Maths scores ‘improve’ for first time since 1995

2012-12-11 15:27

Grade 9 maths scores in South Africa have improved for the first time since 1995, according to a study released by the Human Sciences Research Council (HSRC).

“For the first time since 1995, the national average mathematics score of Grade 9 learners has improved in public schools,” the HSRC said in a statement.

The Trends in International Mathematics and Science Study (TIMSS), conducted by the International Association for the Evaluation of Educational Achievement (IEA), assessed maths and science knowledge in 45 countries.

Of these, 42 countries participated at the Grade 8 level.

Three countries – Botswana, South Africa and Honduras – participated at the Grade 9 level.

All three continued to perform at the lowest end in both maths and science.

“A striking feature of the mathematics and sciences scores is that the best performing South African learners approached the average performance of the top performing countries of Singapore, Chinese Taipei, the Republic of Korea, Japan, Finland, Slovenia and the Russian Federation,” said Dr Vijay Reddy, HSRC spokesperson and TIMSS researcher.

For the South African leg, 256 public schools and 27 independent schools were surveyed by the HSRC.

Nearly 12 000 Grade 9 pupils participated.

The HSRC also undertook TIMSS in 1995, 1999, and 2002.

Analysing the trend from 1995 to this year showed the national average score remained static over the years 1995, 1999, and 2002.

“From 2002 to 2012 we see an improvement of both the mathematics and science score,” said Reddy.

The improvement was equivalent to raising the standard by one-and-a-half (1.5) grade levels.

Poor schools which had recorded the lowest initial scores saw the greatest improvement.

But South Africa’s top performers were not globally competitive.

Average scores from top performers from independent, former white, and the wealthiest schools all performed below the middle score of 500 in the tests.

In 2002, 10.5% of local pupils scored above 400 points.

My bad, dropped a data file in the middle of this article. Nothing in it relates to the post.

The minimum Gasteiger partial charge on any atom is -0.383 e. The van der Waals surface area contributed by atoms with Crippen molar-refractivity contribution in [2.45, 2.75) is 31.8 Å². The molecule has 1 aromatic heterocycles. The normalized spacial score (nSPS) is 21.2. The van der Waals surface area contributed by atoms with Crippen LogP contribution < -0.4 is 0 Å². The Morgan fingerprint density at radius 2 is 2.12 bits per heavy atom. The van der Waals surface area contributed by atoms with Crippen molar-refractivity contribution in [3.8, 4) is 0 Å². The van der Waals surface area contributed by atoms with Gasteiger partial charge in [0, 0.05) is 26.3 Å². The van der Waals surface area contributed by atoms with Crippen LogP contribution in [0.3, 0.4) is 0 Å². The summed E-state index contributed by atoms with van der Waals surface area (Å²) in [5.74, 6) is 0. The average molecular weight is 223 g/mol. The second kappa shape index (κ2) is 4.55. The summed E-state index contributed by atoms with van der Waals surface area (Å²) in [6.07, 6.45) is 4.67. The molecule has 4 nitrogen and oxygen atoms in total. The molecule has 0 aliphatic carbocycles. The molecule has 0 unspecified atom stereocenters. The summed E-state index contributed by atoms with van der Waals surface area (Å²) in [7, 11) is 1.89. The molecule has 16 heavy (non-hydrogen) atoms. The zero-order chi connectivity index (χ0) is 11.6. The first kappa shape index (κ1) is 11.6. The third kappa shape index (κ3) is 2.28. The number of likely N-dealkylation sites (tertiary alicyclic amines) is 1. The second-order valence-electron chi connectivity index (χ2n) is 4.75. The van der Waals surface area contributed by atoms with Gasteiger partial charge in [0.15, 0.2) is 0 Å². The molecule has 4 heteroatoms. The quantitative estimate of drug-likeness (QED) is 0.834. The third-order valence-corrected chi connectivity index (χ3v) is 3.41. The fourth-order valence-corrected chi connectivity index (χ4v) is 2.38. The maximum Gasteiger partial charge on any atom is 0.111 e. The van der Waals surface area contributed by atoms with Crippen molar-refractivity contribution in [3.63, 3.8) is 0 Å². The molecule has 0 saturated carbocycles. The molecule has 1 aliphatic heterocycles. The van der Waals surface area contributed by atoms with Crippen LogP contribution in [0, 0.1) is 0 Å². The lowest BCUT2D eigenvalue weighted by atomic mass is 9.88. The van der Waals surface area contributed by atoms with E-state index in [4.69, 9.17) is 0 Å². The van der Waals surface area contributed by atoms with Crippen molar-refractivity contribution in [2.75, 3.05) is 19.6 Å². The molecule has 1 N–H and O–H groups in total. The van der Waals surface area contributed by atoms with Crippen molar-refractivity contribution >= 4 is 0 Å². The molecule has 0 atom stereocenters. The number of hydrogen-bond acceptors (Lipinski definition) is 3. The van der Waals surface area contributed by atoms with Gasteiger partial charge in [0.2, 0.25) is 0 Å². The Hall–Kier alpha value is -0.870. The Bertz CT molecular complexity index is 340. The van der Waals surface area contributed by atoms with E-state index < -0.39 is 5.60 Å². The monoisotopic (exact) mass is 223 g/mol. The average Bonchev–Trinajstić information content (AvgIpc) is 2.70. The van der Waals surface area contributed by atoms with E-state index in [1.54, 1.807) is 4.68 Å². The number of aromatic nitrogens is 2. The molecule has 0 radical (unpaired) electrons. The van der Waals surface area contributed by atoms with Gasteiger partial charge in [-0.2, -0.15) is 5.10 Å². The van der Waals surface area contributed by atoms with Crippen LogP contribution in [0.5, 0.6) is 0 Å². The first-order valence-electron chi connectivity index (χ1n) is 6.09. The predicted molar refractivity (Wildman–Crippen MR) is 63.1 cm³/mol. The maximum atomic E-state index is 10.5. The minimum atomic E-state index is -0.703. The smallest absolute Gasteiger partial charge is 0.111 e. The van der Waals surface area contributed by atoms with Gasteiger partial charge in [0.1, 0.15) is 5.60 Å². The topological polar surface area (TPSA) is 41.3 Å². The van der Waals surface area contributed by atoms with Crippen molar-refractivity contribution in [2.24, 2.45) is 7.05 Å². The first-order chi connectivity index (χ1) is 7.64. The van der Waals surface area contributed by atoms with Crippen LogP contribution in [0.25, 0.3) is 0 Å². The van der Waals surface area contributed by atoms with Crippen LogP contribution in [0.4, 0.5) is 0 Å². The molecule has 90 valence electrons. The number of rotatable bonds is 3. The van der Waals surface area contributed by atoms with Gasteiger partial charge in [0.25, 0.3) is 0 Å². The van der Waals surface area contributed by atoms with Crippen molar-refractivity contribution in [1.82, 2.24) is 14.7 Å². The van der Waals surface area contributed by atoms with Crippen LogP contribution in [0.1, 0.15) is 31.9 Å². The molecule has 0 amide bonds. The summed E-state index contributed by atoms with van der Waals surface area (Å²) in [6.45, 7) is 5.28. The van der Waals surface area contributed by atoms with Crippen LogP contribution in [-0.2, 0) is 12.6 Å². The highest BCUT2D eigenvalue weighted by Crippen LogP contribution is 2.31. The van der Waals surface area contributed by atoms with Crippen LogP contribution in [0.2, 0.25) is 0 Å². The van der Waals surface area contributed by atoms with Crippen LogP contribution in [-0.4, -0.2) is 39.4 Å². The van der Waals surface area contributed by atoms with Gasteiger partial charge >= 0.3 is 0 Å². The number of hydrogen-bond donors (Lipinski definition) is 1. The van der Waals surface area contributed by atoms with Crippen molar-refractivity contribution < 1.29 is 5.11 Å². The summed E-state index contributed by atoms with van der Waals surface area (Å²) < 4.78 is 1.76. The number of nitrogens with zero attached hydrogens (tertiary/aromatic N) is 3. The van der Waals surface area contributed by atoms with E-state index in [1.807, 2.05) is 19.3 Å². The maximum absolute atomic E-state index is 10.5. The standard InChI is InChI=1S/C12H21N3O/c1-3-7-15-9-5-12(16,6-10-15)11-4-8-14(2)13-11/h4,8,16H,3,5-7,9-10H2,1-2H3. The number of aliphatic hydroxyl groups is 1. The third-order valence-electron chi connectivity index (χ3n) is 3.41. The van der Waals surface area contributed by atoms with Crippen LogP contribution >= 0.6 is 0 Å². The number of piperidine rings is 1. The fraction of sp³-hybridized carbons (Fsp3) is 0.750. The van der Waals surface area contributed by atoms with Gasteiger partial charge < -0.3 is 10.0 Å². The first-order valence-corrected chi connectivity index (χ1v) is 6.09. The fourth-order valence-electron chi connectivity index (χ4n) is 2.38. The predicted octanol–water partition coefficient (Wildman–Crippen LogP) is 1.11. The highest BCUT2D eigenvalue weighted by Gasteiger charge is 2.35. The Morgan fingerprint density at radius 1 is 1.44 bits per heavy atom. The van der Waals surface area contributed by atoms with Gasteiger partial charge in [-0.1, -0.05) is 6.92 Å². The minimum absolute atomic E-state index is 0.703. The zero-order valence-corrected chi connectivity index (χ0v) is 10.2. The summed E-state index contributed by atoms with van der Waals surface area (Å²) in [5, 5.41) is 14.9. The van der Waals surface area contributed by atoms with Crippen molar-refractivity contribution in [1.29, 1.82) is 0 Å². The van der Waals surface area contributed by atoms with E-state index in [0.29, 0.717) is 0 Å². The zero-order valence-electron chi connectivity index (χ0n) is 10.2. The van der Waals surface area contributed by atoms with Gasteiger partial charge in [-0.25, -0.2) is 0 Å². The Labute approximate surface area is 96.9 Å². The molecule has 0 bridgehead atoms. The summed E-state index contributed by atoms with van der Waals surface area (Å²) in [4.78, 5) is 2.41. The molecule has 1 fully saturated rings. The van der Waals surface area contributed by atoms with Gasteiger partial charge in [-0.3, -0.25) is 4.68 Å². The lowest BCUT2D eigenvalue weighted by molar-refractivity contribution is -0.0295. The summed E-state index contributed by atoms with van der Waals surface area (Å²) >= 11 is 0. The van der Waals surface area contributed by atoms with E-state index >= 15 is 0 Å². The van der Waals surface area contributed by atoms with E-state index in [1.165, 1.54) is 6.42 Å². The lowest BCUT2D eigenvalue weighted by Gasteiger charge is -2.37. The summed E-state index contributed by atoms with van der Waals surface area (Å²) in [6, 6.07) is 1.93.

This more than doubled last year, when 24% of pupils scored above 400 points, thus increasing the pool of potential science and technology graduates.

“Schools that have been traditionally well resourced need to be challenged and supported to improve the performance of their learners. We need to re-affirm the agenda for excellence in educational outcomes,” said Reddy.

South African curricula for maths and science were on a par with the international standard, but other factors affected achievement.

Researchers found 41% of pupils attended schools where discipline and safety were rated as “moderate” – the lowest category.

Internationally, 18% of pupils attended these schools.

Only 21% of local pupils attended schools rated “safe”, compared to the international standard of 45%.

In South Africa, 75% of children indicated they had experienced bullying, far above the international average of 41%.

In total, 60% of maths pupils and 53% of science pupils were taught by teachers who had completed a degree. Internationally, the norm is 87% of maths pupils and 90% of science pupils.

There was a strong link between parents’ education and pupil achievement.

Locally, 19% of children had a parent or care giver who had completed a university degree or higher qualification, compared to 32% internationally.

Maths and science scores were generally lower in countries where a large proportion of pupils were from homes where the test language was not spoken at home.

In South Africa, 26% of pupils reported they almost always or always spoke the same language at home and at school. 9% said they never did.

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